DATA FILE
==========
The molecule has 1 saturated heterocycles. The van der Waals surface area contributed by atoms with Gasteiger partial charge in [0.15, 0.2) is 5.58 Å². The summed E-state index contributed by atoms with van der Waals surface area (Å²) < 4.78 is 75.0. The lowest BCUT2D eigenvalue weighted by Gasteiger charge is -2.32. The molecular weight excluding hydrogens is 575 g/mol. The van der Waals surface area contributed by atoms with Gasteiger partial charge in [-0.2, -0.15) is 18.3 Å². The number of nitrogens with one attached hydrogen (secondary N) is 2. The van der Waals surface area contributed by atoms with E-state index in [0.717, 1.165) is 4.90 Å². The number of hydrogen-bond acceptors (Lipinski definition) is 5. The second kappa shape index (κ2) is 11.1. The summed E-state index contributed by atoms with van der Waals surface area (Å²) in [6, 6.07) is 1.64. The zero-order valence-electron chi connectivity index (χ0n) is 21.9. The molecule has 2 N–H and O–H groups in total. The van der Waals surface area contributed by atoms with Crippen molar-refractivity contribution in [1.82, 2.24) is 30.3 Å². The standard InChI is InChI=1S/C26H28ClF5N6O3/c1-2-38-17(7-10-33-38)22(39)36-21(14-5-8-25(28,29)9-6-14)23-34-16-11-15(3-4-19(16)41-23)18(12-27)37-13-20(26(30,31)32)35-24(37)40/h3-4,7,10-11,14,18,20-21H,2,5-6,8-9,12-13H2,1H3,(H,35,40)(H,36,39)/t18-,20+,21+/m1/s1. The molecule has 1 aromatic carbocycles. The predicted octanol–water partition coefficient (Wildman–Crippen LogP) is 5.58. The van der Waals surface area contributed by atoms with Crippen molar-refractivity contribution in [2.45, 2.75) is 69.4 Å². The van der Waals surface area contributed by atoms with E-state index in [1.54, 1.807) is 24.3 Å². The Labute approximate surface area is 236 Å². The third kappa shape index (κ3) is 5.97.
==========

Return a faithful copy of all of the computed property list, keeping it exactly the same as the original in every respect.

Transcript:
The molecule has 1 saturated heterocycles. The van der Waals surface area contributed by atoms with Gasteiger partial charge in [0.15, 0.2) is 5.58 Å². The summed E-state index contributed by atoms with van der Waals surface area (Å²) < 4.78 is 75.0. The lowest BCUT2D eigenvalue weighted by Gasteiger charge is -2.32. The molecular weight excluding hydrogens is 575 g/mol. The van der Waals surface area contributed by atoms with Gasteiger partial charge in [-0.2, -0.15) is 18.3 Å². The number of nitrogens with one attached hydrogen (secondary N) is 2. The van der Waals surface area contributed by atoms with E-state index in [0.717, 1.165) is 4.90 Å². The number of hydrogen-bond acceptors (Lipinski definition) is 5. The second kappa shape index (κ2) is 11.1. The summed E-state index contributed by atoms with van der Waals surface area (Å²) in [6, 6.07) is 1.64. The zero-order valence-electron chi connectivity index (χ0n) is 21.9. The molecule has 2 N–H and O–H groups in total. The van der Waals surface area contributed by atoms with Crippen molar-refractivity contribution in [1.82, 2.24) is 30.3 Å². The standard InChI is InChI=1S/C26H28ClF5N6O3/c1-2-38-17(7-10-33-38)22(39)36-21(14-5-8-25(28,29)9-6-14)23-34-16-11-15(3-4-19(16)41-23)18(12-27)37-13-20(26(30,31)32)35-24(37)40/h3-4,7,10-11,14,18,20-21H,2,5-6,8-9,12-13H2,1H3,(H,35,40)(H,36,39)/t18-,20+,21+/m1/s1. The molecule has 1 aromatic carbocycles. The predicted octanol–water partition coefficient (Wildman–Crippen LogP) is 5.58. The van der Waals surface area contributed by atoms with Crippen molar-refractivity contribution in [2.45, 2.75) is 69.4 Å². The van der Waals surface area contributed by atoms with E-state index in [1.54, 1.807) is 24.3 Å². The Labute approximate surface area is 236 Å². The third kappa shape index (κ3) is 5.97.